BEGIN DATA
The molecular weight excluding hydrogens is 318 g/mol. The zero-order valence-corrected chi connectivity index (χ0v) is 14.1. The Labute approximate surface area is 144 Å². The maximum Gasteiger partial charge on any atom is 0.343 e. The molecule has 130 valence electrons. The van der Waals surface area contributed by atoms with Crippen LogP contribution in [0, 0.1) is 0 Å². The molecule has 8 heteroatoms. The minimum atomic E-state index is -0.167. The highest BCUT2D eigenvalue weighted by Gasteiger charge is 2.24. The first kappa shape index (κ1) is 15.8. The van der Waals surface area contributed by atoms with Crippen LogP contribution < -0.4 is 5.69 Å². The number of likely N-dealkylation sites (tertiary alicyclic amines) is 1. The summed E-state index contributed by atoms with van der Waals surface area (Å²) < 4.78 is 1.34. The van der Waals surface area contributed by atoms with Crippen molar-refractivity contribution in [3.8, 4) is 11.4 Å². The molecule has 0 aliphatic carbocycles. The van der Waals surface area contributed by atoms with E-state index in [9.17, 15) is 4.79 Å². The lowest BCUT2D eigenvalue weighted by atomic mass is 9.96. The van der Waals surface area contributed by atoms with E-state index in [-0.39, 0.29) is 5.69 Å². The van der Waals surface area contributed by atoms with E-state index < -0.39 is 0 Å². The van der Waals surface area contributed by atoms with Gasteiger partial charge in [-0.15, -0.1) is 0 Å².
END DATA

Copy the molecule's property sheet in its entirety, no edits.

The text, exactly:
The molecular weight excluding hydrogens is 318 g/mol. The zero-order valence-corrected chi connectivity index (χ0v) is 14.1. The Labute approximate surface area is 144 Å². The maximum Gasteiger partial charge on any atom is 0.343 e. The molecule has 130 valence electrons. The van der Waals surface area contributed by atoms with Crippen LogP contribution in [0, 0.1) is 0 Å². The molecule has 8 heteroatoms. The minimum atomic E-state index is -0.167. The highest BCUT2D eigenvalue weighted by Gasteiger charge is 2.24. The first kappa shape index (κ1) is 15.8. The van der Waals surface area contributed by atoms with Crippen LogP contribution < -0.4 is 5.69 Å². The number of likely N-dealkylation sites (tertiary alicyclic amines) is 1. The summed E-state index contributed by atoms with van der Waals surface area (Å²) < 4.78 is 1.34. The van der Waals surface area contributed by atoms with Crippen molar-refractivity contribution in [3.8, 4) is 11.4 Å². The molecule has 0 aliphatic carbocycles. The van der Waals surface area contributed by atoms with E-state index in [9.17, 15) is 4.79 Å². The lowest BCUT2D eigenvalue weighted by atomic mass is 9.96. The van der Waals surface area contributed by atoms with E-state index in [-0.39, 0.29) is 5.69 Å². The van der Waals surface area contributed by atoms with E-state index < -0.39 is 0 Å². The van der Waals surface area contributed by atoms with Gasteiger partial charge in [-0.15, -0.1) is 0 Å².